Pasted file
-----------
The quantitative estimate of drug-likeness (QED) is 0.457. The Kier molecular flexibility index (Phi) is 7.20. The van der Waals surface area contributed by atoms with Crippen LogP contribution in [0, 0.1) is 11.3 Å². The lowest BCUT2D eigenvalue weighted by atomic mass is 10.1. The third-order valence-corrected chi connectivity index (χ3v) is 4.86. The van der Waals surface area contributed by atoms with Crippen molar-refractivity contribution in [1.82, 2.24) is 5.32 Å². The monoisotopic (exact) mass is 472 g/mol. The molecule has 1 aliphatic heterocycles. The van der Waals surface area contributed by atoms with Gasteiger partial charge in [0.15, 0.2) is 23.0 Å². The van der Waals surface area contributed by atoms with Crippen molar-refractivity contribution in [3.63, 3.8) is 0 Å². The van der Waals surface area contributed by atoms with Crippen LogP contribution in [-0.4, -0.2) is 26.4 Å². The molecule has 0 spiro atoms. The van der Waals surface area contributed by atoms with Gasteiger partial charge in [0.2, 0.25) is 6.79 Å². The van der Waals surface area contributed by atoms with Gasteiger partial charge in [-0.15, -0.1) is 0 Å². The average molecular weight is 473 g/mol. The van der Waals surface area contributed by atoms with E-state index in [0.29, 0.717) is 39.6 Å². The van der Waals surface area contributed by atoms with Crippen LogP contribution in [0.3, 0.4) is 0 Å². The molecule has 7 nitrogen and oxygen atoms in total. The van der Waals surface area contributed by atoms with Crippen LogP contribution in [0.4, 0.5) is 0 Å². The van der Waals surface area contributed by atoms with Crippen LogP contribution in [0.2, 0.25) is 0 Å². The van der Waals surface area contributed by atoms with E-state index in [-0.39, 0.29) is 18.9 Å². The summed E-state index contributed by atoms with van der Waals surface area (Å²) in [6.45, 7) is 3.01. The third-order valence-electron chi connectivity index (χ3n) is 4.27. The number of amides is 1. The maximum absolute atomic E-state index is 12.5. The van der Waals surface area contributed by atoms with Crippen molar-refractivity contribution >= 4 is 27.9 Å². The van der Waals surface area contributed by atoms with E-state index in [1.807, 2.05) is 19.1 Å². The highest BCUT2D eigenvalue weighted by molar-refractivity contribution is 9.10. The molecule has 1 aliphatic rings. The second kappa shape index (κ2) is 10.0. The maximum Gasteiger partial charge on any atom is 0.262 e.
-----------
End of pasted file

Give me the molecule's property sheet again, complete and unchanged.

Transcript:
The quantitative estimate of drug-likeness (QED) is 0.457. The Kier molecular flexibility index (Phi) is 7.20. The van der Waals surface area contributed by atoms with Crippen LogP contribution in [0, 0.1) is 11.3 Å². The lowest BCUT2D eigenvalue weighted by atomic mass is 10.1. The third-order valence-corrected chi connectivity index (χ3v) is 4.86. The van der Waals surface area contributed by atoms with Crippen molar-refractivity contribution in [1.82, 2.24) is 5.32 Å². The monoisotopic (exact) mass is 472 g/mol. The molecule has 1 aliphatic heterocycles. The van der Waals surface area contributed by atoms with Gasteiger partial charge in [0.15, 0.2) is 23.0 Å². The van der Waals surface area contributed by atoms with Crippen molar-refractivity contribution in [3.63, 3.8) is 0 Å². The van der Waals surface area contributed by atoms with Crippen LogP contribution in [-0.4, -0.2) is 26.4 Å². The molecule has 0 spiro atoms. The van der Waals surface area contributed by atoms with Gasteiger partial charge in [0.2, 0.25) is 6.79 Å². The van der Waals surface area contributed by atoms with Gasteiger partial charge in [-0.15, -0.1) is 0 Å². The average molecular weight is 473 g/mol. The van der Waals surface area contributed by atoms with E-state index in [0.29, 0.717) is 39.6 Å². The van der Waals surface area contributed by atoms with Crippen LogP contribution in [0.3, 0.4) is 0 Å². The molecule has 7 nitrogen and oxygen atoms in total. The van der Waals surface area contributed by atoms with Crippen LogP contribution in [0.4, 0.5) is 0 Å². The van der Waals surface area contributed by atoms with Crippen LogP contribution in [0.2, 0.25) is 0 Å². The van der Waals surface area contributed by atoms with E-state index in [-0.39, 0.29) is 18.9 Å². The summed E-state index contributed by atoms with van der Waals surface area (Å²) in [6.45, 7) is 3.01. The third-order valence-electron chi connectivity index (χ3n) is 4.27. The number of amides is 1. The maximum absolute atomic E-state index is 12.5. The van der Waals surface area contributed by atoms with Crippen molar-refractivity contribution >= 4 is 27.9 Å². The van der Waals surface area contributed by atoms with E-state index in [1.807, 2.05) is 19.1 Å². The highest BCUT2D eigenvalue weighted by molar-refractivity contribution is 9.10. The molecule has 1 aliphatic rings. The second kappa shape index (κ2) is 10.0. The maximum Gasteiger partial charge on any atom is 0.262 e.